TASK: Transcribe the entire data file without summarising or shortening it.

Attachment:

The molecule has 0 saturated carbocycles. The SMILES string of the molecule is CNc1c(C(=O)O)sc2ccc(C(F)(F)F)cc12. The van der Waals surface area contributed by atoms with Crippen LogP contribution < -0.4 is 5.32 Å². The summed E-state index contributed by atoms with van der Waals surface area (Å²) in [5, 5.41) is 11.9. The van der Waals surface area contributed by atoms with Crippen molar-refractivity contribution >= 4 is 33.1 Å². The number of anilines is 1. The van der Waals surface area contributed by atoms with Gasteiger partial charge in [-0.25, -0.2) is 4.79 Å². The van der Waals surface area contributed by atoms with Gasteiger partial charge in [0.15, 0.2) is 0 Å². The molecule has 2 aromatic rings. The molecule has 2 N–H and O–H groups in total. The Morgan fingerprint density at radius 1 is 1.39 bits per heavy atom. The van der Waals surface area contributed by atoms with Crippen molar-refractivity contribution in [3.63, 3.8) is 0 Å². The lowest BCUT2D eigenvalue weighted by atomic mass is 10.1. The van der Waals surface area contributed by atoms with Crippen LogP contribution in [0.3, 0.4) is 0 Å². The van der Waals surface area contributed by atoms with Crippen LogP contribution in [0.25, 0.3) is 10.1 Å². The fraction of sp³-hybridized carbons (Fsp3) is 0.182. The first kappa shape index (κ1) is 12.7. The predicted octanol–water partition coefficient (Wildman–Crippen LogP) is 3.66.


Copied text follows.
The molecule has 0 saturated carbocycles. The SMILES string of the molecule is CNc1c(C(=O)O)sc2ccc(C(F)(F)F)cc12. The van der Waals surface area contributed by atoms with Crippen LogP contribution < -0.4 is 5.32 Å². The summed E-state index contributed by atoms with van der Waals surface area (Å²) in [5, 5.41) is 11.9. The van der Waals surface area contributed by atoms with Crippen molar-refractivity contribution >= 4 is 33.1 Å². The number of anilines is 1. The van der Waals surface area contributed by atoms with Gasteiger partial charge in [-0.25, -0.2) is 4.79 Å². The van der Waals surface area contributed by atoms with Gasteiger partial charge in [0.15, 0.2) is 0 Å². The molecule has 2 aromatic rings. The molecule has 2 N–H and O–H groups in total. The Morgan fingerprint density at radius 1 is 1.39 bits per heavy atom. The van der Waals surface area contributed by atoms with Crippen molar-refractivity contribution in [3.63, 3.8) is 0 Å². The lowest BCUT2D eigenvalue weighted by atomic mass is 10.1. The van der Waals surface area contributed by atoms with Crippen LogP contribution in [0.3, 0.4) is 0 Å². The van der Waals surface area contributed by atoms with Crippen LogP contribution in [0.25, 0.3) is 10.1 Å². The fraction of sp³-hybridized carbons (Fsp3) is 0.182. The first kappa shape index (κ1) is 12.7. The predicted octanol–water partition coefficient (Wildman–Crippen LogP) is 3.66.